Skipping breakfast could harden your arteries
Skipping breakfast could lead to hardening of the arteries, raising the risk of heart attacks, scientists claim.
And their research further suggests why breakfast really is the most important meal of the day.
Missing a morning meal is linked to an increased risk of atherosclerosis, which is the hardening and narrowing of arteries due to a buildup of plaque, new research shows.
A vast amount of research has been carried out into the health benefits of eating breakfast, but researchers say it is the first study to link the meal to atherosclerosis.
Study author Dr Valentin Fuster said: "People who regularly skip breakfast likely have an overall unhealthy lifestyle.
"This study provides evidence that this is one bad habit people can proactively change to reduce their risk for heart disease."
Researchers in Madrid examined male and female volunteers who were free from cardiovascular or chronic kidney disease.
A computerised questionnaire was used to estimate the usual diet of the participants and patterns were based on the percentage of total daily energy intake consumed at breakfast.
Three groups were identified during the study - those consuming less than five percent of their total energy intake in the morning, those consuming between five and 20 per cent and those consuming more than 20 per cent.
The first group skipped breakfast and only had coffee, juice or another non-alcoholic drink, the second were 'low-energy breakfast consumers' and the third were deemed 'breakfast consumers'.
Of the 4,052 participants, 2.9 percent skipped breakfast, 69.4 percent were low-energy breakfast consumers and 27.7 percent were breakfast consumers.
Research revealed atherosclerosis was more frequent in those who skipped breakfast and also higher in those who had low-energy breakfasts compared to breakfast consumers.
It also showed cardiometabolic risk markers were more prevalent in those who skipped breakfast and low-energy breakfast consumers compared to breakfast consumers.
Participants who skipped breakfast had the greatest waist circumference, body mass index, blood pressure, blood lipids and fasting glucose levels.
Dr Jose Peñalvo, the study's senior author, said: "Aside from the direct association with cardiovascular risk factors, skipping breakfast might serve as a marker for a general unhealthy diet or lifestyle which in turn is associated with the development and progression of atherosclerosis.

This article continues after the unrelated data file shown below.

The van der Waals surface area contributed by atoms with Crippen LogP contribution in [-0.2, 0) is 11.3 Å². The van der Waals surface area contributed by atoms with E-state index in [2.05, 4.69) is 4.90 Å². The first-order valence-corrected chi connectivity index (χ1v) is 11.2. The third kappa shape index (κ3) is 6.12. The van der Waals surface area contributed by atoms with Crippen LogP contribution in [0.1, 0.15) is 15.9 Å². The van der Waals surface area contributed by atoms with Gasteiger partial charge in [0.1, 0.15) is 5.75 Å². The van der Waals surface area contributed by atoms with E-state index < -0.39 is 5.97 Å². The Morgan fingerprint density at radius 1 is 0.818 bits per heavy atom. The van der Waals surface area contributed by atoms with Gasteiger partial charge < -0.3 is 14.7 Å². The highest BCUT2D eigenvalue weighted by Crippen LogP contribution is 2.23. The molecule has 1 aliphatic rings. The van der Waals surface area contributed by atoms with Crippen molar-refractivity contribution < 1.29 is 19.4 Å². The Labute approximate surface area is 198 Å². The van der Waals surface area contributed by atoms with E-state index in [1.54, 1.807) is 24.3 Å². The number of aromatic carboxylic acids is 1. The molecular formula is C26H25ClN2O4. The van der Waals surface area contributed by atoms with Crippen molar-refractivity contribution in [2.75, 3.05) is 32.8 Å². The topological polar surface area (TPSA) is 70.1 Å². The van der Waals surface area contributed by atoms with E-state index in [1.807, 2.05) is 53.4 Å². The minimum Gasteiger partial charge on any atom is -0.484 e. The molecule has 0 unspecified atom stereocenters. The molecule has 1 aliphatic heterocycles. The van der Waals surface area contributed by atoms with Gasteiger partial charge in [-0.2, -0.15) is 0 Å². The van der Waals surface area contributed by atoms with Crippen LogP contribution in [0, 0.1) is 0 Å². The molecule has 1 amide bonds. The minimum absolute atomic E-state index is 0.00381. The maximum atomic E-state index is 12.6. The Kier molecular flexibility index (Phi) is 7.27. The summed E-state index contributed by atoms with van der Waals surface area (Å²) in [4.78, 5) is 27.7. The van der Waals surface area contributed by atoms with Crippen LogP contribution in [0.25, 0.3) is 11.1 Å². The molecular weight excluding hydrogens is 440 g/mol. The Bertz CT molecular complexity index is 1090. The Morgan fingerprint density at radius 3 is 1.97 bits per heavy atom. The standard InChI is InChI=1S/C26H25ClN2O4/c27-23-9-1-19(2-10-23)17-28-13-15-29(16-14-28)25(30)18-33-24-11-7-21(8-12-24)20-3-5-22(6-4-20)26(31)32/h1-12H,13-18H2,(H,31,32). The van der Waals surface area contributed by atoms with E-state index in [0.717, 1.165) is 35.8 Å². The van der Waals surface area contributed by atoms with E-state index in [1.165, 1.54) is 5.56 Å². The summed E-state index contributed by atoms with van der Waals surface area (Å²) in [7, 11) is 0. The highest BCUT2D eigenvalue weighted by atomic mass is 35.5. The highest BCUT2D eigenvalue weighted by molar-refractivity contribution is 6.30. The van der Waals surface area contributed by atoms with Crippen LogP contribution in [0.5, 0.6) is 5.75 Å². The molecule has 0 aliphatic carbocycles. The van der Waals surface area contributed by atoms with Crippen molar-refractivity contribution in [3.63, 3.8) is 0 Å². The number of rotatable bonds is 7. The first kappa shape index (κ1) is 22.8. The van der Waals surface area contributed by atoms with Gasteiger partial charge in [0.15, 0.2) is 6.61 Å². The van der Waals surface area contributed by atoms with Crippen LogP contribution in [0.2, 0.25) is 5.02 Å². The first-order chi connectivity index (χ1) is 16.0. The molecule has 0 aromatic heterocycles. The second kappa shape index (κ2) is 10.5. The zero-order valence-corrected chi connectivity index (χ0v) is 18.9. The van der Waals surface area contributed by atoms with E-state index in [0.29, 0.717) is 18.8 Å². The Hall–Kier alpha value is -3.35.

"Our findings are important for health professionals and might be used as a simple message for lifestyle-based interventions and public health strategies, as well as informing dietary recommendations and guidelines."
Further findings showed participants who skipped breakfast were more likely to have an overall unhealthy lifestyle, including poor diet, frequent alcohol consumption and smoking.
They were also more likely to be hypertensive and overweight or obese, according to the study, published in the Journal of the American College of Cardiology.
In the case of obesity, the study authors added reverse causation cannot be ruled out and observed results may be because obese patients skipped breakfast to lose weight.
Dr Prakash Deedwania, professor of medicine at the University of California, said: "That breakfast is the most important meal of the day has been proven right in light of this evidence."
He added: "Between 20 and 30 percent of adults skip breakfast and these trends mirror the increasing prevalence of obesity and associated cardiometabolic abnormalities
"Poor dietary choices are generally made relatively early in life and, if remained unchanged, can lead to clinical cardiovascular disease later on.
"Adverse effects of skipping breakfast can be seen early in childhood in the form of childhood obesity and although breakfast skippers are generally attempting to lose weight, they often end up eating more and unhealthy foods later in the day."